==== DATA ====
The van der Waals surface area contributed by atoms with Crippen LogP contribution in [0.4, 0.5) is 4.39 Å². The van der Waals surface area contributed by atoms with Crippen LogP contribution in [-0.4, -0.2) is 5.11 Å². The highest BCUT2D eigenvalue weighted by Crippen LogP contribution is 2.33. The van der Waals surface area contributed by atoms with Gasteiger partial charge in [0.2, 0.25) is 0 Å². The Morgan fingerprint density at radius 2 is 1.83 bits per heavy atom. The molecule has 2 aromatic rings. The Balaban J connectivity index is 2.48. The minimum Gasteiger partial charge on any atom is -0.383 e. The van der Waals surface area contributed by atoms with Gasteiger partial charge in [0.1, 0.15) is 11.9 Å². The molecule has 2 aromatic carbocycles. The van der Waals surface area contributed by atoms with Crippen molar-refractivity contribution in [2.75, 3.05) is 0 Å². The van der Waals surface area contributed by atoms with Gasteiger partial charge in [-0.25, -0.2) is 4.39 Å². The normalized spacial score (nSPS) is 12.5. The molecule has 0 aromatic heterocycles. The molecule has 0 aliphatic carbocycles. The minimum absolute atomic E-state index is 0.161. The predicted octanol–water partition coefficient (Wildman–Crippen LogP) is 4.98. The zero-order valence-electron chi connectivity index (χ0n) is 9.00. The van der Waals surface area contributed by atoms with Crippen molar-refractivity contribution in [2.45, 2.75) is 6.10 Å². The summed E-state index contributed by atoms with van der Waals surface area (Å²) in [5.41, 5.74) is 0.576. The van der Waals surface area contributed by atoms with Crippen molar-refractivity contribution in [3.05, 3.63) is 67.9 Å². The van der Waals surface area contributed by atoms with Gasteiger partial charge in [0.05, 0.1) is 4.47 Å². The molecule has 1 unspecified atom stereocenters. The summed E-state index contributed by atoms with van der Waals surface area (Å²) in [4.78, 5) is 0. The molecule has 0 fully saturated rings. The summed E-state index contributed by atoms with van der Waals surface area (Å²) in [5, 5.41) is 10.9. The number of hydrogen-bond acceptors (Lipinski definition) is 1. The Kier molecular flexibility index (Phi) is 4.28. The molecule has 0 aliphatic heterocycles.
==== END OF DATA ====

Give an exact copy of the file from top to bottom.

The van der Waals surface area contributed by atoms with Crippen LogP contribution in [0.4, 0.5) is 4.39 Å². The van der Waals surface area contributed by atoms with Crippen LogP contribution in [-0.4, -0.2) is 5.11 Å². The highest BCUT2D eigenvalue weighted by Crippen LogP contribution is 2.33. The van der Waals surface area contributed by atoms with Gasteiger partial charge in [0.2, 0.25) is 0 Å². The Morgan fingerprint density at radius 2 is 1.83 bits per heavy atom. The molecule has 2 aromatic rings. The Balaban J connectivity index is 2.48. The minimum Gasteiger partial charge on any atom is -0.383 e. The van der Waals surface area contributed by atoms with Gasteiger partial charge in [0.1, 0.15) is 11.9 Å². The molecule has 2 aromatic carbocycles. The van der Waals surface area contributed by atoms with Crippen molar-refractivity contribution in [2.75, 3.05) is 0 Å². The van der Waals surface area contributed by atoms with Gasteiger partial charge in [-0.25, -0.2) is 4.39 Å². The normalized spacial score (nSPS) is 12.5. The molecule has 0 aromatic heterocycles. The molecule has 0 aliphatic carbocycles. The minimum absolute atomic E-state index is 0.161. The predicted octanol–water partition coefficient (Wildman–Crippen LogP) is 4.98. The zero-order valence-electron chi connectivity index (χ0n) is 9.00. The van der Waals surface area contributed by atoms with Crippen molar-refractivity contribution in [2.45, 2.75) is 6.10 Å². The summed E-state index contributed by atoms with van der Waals surface area (Å²) in [5.41, 5.74) is 0.576. The van der Waals surface area contributed by atoms with Crippen molar-refractivity contribution in [3.05, 3.63) is 67.9 Å². The van der Waals surface area contributed by atoms with Gasteiger partial charge in [0.05, 0.1) is 4.47 Å². The molecule has 1 unspecified atom stereocenters. The summed E-state index contributed by atoms with van der Waals surface area (Å²) in [4.78, 5) is 0. The molecule has 0 fully saturated rings. The summed E-state index contributed by atoms with van der Waals surface area (Å²) in [5, 5.41) is 10.9. The number of hydrogen-bond acceptors (Lipinski definition) is 1. The Kier molecular flexibility index (Phi) is 4.28. The molecule has 0 aliphatic heterocycles.